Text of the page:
The White Sanitarium of Central Texas
Nothing says scary like an abandoned insane asylum. The White Sanitarium, known to locals as the Old Insane Asylum, sits just off California Street in Wichita Falls. The Sanitarium first opened in 1926 under the direction of Frank S. White. Frank was formerly the superintendent at the Austin State Hospital, and wanted to open another asylum which championed a more “humane” view towards mental health. Frank thought that the facility should resemble a home more than a prison, and so opened the White Sanitarium as a more pleasant place for the mentally ill to exist. Though, the asylum still practiced controversial procedures such as electroshock therapy and lobotomies, which can leave patients traumatized or brain damaged. White fell ill shortly after opening the asylum and was forced to retire. The Sanitarium was run by a number of different directors until the 1950s, when heavy storms flooded the area and severely damaged the building. Afterward, the facility was abandoned and remained so until the late 2010s, when it was purchased and remodeled into an apartment building. During the 50 years it sat vacant, the Old Insane Asylum became a well-known haunted hangout spot. Teenagers used the Sanitarium as a place to party, and ghost hunters came looking for signs of the paranormal. Throughout the decades, locals kept hearing the same stories. The apparitions of mentally ill patients in hospital gowns, the glowing ends of ghost cigarettes floating in the air, and the voices of disembodied children. Many have also seen lights on through the windows of the building, even though there hasn’t been power for over 50 years. In 2008, several paranormal investigators along with a local journalist entered the building looking for hard evidence of paranormal activity. They recorded loads of paranormal interactions, including EVPs and recordings of unusual voices. Upon first entering the building, their cameras and electronics stopped working for a few minutes, which they attribute to spirits being attracted to the energy fields around their equipment.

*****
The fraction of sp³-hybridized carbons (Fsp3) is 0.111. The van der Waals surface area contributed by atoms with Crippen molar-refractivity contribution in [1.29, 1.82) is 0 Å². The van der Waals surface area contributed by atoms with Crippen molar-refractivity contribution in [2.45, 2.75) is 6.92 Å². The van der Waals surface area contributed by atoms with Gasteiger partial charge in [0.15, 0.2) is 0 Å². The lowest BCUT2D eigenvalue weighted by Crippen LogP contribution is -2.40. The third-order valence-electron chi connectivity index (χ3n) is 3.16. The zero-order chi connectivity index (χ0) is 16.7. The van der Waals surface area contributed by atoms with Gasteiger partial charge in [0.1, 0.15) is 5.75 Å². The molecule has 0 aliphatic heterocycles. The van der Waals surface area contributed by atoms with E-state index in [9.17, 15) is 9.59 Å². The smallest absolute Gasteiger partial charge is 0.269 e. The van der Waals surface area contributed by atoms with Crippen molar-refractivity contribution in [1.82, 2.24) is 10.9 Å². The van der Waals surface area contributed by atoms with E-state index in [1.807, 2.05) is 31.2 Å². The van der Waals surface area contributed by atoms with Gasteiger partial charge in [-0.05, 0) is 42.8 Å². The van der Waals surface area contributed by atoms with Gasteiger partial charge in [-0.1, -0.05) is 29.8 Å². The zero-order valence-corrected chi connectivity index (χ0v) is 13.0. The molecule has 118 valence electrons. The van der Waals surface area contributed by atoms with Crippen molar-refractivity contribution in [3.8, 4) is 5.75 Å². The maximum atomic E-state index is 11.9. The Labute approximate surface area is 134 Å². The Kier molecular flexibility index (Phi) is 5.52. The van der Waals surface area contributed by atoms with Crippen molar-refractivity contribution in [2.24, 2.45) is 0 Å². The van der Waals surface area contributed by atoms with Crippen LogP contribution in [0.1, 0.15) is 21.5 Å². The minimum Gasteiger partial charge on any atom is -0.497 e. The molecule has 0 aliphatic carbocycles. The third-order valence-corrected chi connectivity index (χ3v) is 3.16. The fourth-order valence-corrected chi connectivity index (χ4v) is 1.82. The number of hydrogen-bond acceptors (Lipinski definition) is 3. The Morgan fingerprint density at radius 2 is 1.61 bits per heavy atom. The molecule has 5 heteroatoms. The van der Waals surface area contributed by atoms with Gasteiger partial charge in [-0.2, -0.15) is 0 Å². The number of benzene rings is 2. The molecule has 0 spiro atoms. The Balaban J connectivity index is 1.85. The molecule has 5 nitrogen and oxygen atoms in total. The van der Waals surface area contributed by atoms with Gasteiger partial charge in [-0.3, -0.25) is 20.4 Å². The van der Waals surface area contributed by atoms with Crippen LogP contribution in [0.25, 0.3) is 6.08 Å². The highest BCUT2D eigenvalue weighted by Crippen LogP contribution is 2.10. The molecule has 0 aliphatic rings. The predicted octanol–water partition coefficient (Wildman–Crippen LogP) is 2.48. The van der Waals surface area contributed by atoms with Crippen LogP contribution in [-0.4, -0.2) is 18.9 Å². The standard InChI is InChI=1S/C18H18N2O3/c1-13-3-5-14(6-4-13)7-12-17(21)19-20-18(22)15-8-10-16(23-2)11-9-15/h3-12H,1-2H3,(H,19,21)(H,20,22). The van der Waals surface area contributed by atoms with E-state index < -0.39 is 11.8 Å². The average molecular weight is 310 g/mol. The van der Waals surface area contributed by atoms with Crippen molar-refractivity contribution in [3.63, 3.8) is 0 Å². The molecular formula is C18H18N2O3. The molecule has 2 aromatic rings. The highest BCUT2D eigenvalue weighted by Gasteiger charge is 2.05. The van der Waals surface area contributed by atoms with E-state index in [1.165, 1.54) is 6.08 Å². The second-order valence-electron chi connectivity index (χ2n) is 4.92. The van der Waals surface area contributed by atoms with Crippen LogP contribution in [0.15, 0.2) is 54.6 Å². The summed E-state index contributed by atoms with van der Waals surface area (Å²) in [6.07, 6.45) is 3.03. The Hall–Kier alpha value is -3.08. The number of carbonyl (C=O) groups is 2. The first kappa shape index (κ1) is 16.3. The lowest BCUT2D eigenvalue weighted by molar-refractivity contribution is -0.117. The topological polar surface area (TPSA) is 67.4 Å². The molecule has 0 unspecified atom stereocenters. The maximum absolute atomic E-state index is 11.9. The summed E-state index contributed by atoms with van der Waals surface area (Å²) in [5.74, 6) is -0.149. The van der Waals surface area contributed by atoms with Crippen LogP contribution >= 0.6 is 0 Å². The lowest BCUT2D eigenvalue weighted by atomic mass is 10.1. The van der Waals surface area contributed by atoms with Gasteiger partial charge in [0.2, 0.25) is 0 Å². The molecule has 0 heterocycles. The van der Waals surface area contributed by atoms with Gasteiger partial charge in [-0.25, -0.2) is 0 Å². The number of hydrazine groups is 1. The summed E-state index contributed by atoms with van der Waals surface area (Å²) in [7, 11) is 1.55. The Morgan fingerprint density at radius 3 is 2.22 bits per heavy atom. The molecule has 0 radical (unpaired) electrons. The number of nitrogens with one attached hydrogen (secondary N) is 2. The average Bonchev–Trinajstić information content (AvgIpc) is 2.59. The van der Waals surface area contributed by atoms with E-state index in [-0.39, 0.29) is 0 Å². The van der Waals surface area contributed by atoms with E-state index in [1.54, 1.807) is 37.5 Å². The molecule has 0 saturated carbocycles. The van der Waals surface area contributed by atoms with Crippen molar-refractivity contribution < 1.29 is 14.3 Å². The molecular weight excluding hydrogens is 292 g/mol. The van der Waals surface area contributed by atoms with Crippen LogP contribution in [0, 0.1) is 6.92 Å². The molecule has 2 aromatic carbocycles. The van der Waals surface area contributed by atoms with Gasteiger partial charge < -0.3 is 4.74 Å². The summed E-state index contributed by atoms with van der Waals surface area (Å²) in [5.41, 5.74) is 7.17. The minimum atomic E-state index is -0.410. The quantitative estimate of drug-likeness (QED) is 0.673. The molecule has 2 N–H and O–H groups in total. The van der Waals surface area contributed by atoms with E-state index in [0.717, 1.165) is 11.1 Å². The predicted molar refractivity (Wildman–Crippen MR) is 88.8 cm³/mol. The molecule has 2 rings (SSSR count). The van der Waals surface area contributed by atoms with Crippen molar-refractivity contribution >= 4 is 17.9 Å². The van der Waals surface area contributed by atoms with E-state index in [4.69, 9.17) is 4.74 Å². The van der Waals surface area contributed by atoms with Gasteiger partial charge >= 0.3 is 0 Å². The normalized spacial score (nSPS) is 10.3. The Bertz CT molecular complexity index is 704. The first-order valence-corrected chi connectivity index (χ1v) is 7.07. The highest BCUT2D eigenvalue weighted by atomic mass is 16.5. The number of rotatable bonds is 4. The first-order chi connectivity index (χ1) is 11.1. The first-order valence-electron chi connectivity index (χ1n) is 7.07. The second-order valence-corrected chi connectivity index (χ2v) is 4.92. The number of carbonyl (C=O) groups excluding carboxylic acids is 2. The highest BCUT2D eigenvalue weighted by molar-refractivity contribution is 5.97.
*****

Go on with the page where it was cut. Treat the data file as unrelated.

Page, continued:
The White Sanitarium: Early Days
Frank S. White was the superintendent of the Austin State Hospital in the early 20th century. While working at the hospital, he became enamored by the facilities emphasis on proper treatment of the mentally ill. Instead of the exorcisms, banishment, and stigmatization of the 19th century, the asylum movement was seeking to provide care to the mentally ill, and ease them back into a normal mode of life. After leaving his post at the Austin State Hospital, White opened his own asylum, the White Sanitarium.